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Carrot Fly

Psila rosae

Carrot Fly, Carrot Rust Fly, Carrot Root Fly

Chamaepsila rosae, wortelvliegen

by Rasbak. CC BY-SA 3.0

Two Psila rosae carrot fly on a wooden background
The Carrot Fly is a pest of Carrots, Parsley, Celery, Celeriac and Parsnip. It's the larvae which are most damaging to plants. They bore into the plant taproots, eating the inner contents, and disrupting the movement of water and nutrients. Carrot Fly will deplete most of the rooting system of a plant, resulting in a substantial reduction in the top growth of the plant, which ultimately loses colour and wilts. Infested plants may also be susceptible to secondary rots. The top growth of Carrots, Parsley, Celery, Celeriac and Parsnip should be monitored between mid-spring to late autumn when Psila rosae activity is highest.
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Carrot fly can damage leaves and roots, sometimes killing plants.


Adults: The adult is a tiny winged black fly which rarely flies above 60cm from the ground and lays eggs onto the soil surface. Larvae: The larvae are thin maggots, creamy-yellow with a black dot at each end of their bodies and are 7 to 9mm in length. Pupae: The pupa stage occurs in summer and overwinter. Generally, there are two generations per year.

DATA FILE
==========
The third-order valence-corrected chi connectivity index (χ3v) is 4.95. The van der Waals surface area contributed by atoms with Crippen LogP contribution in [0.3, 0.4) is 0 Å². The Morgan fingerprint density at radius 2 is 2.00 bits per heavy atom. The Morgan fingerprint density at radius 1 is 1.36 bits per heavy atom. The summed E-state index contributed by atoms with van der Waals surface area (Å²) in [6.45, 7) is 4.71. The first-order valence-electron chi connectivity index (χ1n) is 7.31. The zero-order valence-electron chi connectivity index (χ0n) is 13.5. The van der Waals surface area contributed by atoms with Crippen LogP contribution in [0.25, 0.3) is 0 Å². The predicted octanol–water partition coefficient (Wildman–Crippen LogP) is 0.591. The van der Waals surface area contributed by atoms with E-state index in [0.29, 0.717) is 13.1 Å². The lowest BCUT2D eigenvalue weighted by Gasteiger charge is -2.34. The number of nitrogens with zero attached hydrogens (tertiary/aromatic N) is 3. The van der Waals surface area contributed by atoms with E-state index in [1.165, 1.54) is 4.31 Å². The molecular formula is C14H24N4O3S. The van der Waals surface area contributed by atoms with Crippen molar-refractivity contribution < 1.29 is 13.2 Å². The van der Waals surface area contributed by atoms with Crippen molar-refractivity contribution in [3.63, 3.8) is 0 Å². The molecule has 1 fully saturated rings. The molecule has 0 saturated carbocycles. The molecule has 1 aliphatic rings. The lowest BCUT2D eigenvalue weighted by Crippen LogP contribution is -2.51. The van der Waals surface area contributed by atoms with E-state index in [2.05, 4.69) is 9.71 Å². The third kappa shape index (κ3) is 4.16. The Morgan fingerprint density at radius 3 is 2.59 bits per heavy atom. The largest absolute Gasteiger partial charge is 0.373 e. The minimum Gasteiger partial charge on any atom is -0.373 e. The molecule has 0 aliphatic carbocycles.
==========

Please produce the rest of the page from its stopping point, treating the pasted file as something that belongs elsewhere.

Tiny maggots bore into roots and in the crown and petioles of Celery. The part of the plant above the ground wilts. Reddish-brown foliage in Carrots and Parsnip. Yellowing of foliage in Celery. Overall stunted growth. Crop is damaged by boring and may rot.











Asia, Europe and North America

Biological treatment

As the Carrot fly is a low flyer, erecting a barrier around the crop will prevent it from being able to fly into the area. Using a fine horticultural crop mesh or fleece over the crop and the loose sides dug into the soil, will protect the crop from the Carrot fly. Another way to deter carrot fly is to sow thinly. This removes the necessity to thin the crop, minimising the scent released and deters carrot fly. Choose to grow a variety of carrot resistant to carrot fly. Yearly crop rotation so over-wintering pupa does not hatch to a suitable crop. Likewise, sowing seeds later in the year (from June onwards) will allow you to avoid the first generation of pests, minimising damage to the crop.

Chemical treatment

Check availability with your local garden centre.


Wild Carrot

Daucus carota

Some yellow Pastinaca flowers with green leaves


Pastinaca spp.

Flat-Leaved Parsley

Petroselinum crispum var. neapolitanum

A celery


Apium graveolens var. dulce

Celeriac 'Prinz'

Apium graveolens var. rapaceum 'Prinz'


Companion planting of strongly scented plants to detract from the smell of the carrot crop.
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